In October 2019, a proposal was submitted to the City of Toronto by Northam Realty Advisors and BTS Realty seeking rezoning for a condominium tower to rise atop the South Tower of the Parkin Architects-designed, 1983-built Bell Trinity Square office complex at 483 Bay Street. Now, new renderings have been released by architects IBI Group that give a fuller look at the tower's design and how it fits into its context.
No details specifying exterior materials were included in the project's October rezoning submission since materials are not normally specified until a proposal reaches the Site Plan Approval stage. The new renderings offer a clear look at the pattern of staggered rectangular vertical frames that make up the tower’s primary exterior expression, which is pulled apart at the corners for strips of inset balconies.
An aerial rendering of the tower looking south shows the tower, which rises to a total of 70 stories, perched above the Bell Trinity Square's ten-story South Tower. The image also provides a good view of larger levels proposed to be built atop the office building. Levels 11 and 12 are proposed to house 18 two-story "Sky Towns," while levels 13 and 14 would each house 17 residential suites. The 15th level would be home to both the indoor and outdoor amenity spaces. Floors in the tower above typically have 10 suites each. There are nine suites on the 29th and 30th levels, where there is a "reveal," shown ringed with trees in the provided image, and with a wood-tone soffit overhead.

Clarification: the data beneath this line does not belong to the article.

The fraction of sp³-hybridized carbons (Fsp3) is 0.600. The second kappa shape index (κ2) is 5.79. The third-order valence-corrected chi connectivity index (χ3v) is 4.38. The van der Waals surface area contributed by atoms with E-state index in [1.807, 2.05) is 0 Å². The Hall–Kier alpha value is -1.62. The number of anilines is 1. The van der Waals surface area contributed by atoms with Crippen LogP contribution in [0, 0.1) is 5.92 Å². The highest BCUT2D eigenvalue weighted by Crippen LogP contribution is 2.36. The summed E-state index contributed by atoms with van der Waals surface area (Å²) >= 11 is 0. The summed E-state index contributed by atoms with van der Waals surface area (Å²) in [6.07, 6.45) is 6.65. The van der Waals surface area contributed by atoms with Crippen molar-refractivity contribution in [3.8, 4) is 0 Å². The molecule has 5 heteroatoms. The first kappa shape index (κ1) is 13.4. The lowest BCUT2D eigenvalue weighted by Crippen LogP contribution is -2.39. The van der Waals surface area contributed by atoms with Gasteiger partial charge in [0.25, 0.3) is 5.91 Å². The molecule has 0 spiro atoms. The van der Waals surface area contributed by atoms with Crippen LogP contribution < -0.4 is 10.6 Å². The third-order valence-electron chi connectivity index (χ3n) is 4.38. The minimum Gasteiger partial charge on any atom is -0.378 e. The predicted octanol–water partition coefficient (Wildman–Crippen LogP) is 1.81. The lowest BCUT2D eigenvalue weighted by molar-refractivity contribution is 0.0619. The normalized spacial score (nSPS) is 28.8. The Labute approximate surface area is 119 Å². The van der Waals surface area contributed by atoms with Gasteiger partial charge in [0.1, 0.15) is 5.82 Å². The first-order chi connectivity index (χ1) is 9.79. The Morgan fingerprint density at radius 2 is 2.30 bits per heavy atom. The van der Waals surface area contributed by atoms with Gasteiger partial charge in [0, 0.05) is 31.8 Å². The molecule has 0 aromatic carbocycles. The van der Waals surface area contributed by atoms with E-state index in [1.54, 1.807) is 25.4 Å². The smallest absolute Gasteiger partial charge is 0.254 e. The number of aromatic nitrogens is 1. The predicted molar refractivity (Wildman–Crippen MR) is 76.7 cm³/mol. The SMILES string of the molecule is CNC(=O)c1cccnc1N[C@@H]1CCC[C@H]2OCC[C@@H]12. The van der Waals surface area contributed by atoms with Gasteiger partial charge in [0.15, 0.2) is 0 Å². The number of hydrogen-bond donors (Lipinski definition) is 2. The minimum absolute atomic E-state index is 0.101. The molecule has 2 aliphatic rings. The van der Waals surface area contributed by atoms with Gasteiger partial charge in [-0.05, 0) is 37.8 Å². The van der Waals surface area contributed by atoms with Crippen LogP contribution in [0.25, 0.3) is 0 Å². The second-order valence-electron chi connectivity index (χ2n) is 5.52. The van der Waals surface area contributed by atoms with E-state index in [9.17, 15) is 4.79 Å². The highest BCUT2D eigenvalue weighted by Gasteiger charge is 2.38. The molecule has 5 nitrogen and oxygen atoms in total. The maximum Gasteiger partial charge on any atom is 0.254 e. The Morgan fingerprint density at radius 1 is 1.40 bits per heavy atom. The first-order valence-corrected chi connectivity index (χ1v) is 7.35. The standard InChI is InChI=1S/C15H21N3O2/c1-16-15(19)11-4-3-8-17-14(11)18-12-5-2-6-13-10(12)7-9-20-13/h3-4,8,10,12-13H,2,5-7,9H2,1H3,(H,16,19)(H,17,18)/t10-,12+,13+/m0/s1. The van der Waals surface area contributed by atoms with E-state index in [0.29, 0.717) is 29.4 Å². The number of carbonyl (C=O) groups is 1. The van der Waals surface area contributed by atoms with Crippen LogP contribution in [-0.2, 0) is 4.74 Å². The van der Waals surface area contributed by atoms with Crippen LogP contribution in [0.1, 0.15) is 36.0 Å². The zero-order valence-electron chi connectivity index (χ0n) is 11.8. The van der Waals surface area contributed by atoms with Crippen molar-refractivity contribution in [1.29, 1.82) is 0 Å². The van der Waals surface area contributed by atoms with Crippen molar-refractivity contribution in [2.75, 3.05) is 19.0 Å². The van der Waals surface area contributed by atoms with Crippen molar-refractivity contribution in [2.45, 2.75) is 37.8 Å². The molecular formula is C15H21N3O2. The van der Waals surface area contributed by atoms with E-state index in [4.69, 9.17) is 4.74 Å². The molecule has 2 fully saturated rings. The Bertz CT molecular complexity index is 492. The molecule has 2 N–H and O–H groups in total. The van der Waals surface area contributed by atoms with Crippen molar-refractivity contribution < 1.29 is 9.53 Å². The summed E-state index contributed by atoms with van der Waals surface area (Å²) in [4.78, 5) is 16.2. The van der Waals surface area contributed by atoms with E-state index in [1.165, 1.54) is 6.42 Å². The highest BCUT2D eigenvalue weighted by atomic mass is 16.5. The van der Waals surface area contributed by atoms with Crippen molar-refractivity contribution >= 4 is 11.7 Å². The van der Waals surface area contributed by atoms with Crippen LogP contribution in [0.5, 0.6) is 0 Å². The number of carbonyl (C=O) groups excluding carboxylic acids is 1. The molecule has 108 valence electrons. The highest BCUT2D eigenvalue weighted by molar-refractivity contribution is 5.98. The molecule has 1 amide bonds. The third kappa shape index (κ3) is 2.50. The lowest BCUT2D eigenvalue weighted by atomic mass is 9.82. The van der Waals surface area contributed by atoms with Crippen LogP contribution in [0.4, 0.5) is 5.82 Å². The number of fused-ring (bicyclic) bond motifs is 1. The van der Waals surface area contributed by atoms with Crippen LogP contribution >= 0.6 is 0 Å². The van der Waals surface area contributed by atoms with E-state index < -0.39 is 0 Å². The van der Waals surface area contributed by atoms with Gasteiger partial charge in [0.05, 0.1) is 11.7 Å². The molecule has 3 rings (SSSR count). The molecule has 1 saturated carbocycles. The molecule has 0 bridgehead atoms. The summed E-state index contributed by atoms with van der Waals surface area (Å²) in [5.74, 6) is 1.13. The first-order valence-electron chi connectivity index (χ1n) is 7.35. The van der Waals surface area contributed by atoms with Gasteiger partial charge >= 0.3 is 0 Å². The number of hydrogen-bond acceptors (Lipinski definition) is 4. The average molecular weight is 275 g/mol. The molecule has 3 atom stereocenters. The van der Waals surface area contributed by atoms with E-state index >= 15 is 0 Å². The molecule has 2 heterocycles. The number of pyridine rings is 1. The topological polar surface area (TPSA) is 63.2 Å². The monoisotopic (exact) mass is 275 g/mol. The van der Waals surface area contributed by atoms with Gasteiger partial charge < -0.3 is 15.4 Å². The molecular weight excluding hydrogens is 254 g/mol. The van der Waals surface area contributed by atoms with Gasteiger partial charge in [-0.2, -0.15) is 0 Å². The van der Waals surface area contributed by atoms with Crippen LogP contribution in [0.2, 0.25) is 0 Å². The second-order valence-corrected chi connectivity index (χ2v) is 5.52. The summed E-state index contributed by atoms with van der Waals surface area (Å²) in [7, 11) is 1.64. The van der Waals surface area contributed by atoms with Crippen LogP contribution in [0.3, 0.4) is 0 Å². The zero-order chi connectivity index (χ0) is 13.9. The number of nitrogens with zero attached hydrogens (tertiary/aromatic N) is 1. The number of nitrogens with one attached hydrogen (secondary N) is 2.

To the west of the new tower is a new 15-story-high elevator core, which would be built just beside Bell Trinity Square's existing atrium. Residents would first ride these elevators to and from the ground, with a transfer to the new building at any level from 11 to 15. The 15th level will be where a full sky lobby and amenities are located.
The tower is east of Toronto City Hall, but north of Nathan Phillips Square, and therefore does not add a shadow to the square at any time of year. It also sits far enough east to not impinge upon the view of Old City Hall's clock tower when looking north to it from further south on Bay Street.
The total height of the building would be 227 meters, which puts the building less than three meters taller than the recently completed Ten York.
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